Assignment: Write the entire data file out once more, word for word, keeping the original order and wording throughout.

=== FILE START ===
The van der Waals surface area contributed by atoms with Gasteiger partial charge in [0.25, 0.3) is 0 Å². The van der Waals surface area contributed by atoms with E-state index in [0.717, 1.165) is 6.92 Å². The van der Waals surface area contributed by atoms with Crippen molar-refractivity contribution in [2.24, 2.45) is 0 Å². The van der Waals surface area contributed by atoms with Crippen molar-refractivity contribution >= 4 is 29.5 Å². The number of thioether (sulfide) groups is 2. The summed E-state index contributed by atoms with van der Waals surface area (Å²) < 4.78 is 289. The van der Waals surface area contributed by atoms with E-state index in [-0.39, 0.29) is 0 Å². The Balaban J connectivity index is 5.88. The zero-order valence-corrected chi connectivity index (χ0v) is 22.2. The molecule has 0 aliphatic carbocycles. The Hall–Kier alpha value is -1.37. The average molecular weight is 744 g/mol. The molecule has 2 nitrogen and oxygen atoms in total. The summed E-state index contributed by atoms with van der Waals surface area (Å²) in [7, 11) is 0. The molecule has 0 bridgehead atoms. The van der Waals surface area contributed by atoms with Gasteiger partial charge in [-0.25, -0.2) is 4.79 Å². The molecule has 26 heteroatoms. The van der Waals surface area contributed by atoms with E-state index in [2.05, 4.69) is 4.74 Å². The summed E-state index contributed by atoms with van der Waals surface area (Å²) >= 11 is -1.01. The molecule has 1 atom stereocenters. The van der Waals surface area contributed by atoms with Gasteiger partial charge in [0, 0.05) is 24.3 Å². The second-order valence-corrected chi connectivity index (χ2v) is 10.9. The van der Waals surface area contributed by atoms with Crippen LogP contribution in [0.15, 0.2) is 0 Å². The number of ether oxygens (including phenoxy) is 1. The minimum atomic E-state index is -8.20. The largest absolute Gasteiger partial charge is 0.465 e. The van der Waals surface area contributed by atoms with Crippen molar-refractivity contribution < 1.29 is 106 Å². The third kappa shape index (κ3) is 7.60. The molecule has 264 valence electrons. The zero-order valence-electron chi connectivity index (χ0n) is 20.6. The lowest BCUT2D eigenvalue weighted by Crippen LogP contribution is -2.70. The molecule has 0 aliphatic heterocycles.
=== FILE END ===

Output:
The van der Waals surface area contributed by atoms with Gasteiger partial charge in [0.25, 0.3) is 0 Å². The van der Waals surface area contributed by atoms with E-state index in [0.717, 1.165) is 6.92 Å². The van der Waals surface area contributed by atoms with Crippen molar-refractivity contribution in [2.24, 2.45) is 0 Å². The van der Waals surface area contributed by atoms with Crippen molar-refractivity contribution >= 4 is 29.5 Å². The number of thioether (sulfide) groups is 2. The summed E-state index contributed by atoms with van der Waals surface area (Å²) < 4.78 is 289. The van der Waals surface area contributed by atoms with E-state index in [-0.39, 0.29) is 0 Å². The Balaban J connectivity index is 5.88. The zero-order valence-corrected chi connectivity index (χ0v) is 22.2. The molecule has 0 aliphatic carbocycles. The Hall–Kier alpha value is -1.37. The average molecular weight is 744 g/mol. The molecule has 2 nitrogen and oxygen atoms in total. The summed E-state index contributed by atoms with van der Waals surface area (Å²) in [7, 11) is 0. The molecule has 0 bridgehead atoms. The van der Waals surface area contributed by atoms with Gasteiger partial charge in [-0.25, -0.2) is 4.79 Å². The molecule has 26 heteroatoms. The van der Waals surface area contributed by atoms with E-state index in [2.05, 4.69) is 4.74 Å². The summed E-state index contributed by atoms with van der Waals surface area (Å²) >= 11 is -1.01. The molecule has 1 atom stereocenters. The van der Waals surface area contributed by atoms with Gasteiger partial charge in [0, 0.05) is 24.3 Å². The second-order valence-corrected chi connectivity index (χ2v) is 10.9. The van der Waals surface area contributed by atoms with Crippen LogP contribution in [0.15, 0.2) is 0 Å². The number of ether oxygens (including phenoxy) is 1. The minimum atomic E-state index is -8.20. The largest absolute Gasteiger partial charge is 0.465 e. The van der Waals surface area contributed by atoms with Crippen molar-refractivity contribution < 1.29 is 106 Å². The third kappa shape index (κ3) is 7.60. The molecule has 264 valence electrons. The zero-order valence-electron chi connectivity index (χ0n) is 20.6. The lowest BCUT2D eigenvalue weighted by Crippen LogP contribution is -2.70. The molecule has 0 aliphatic heterocycles.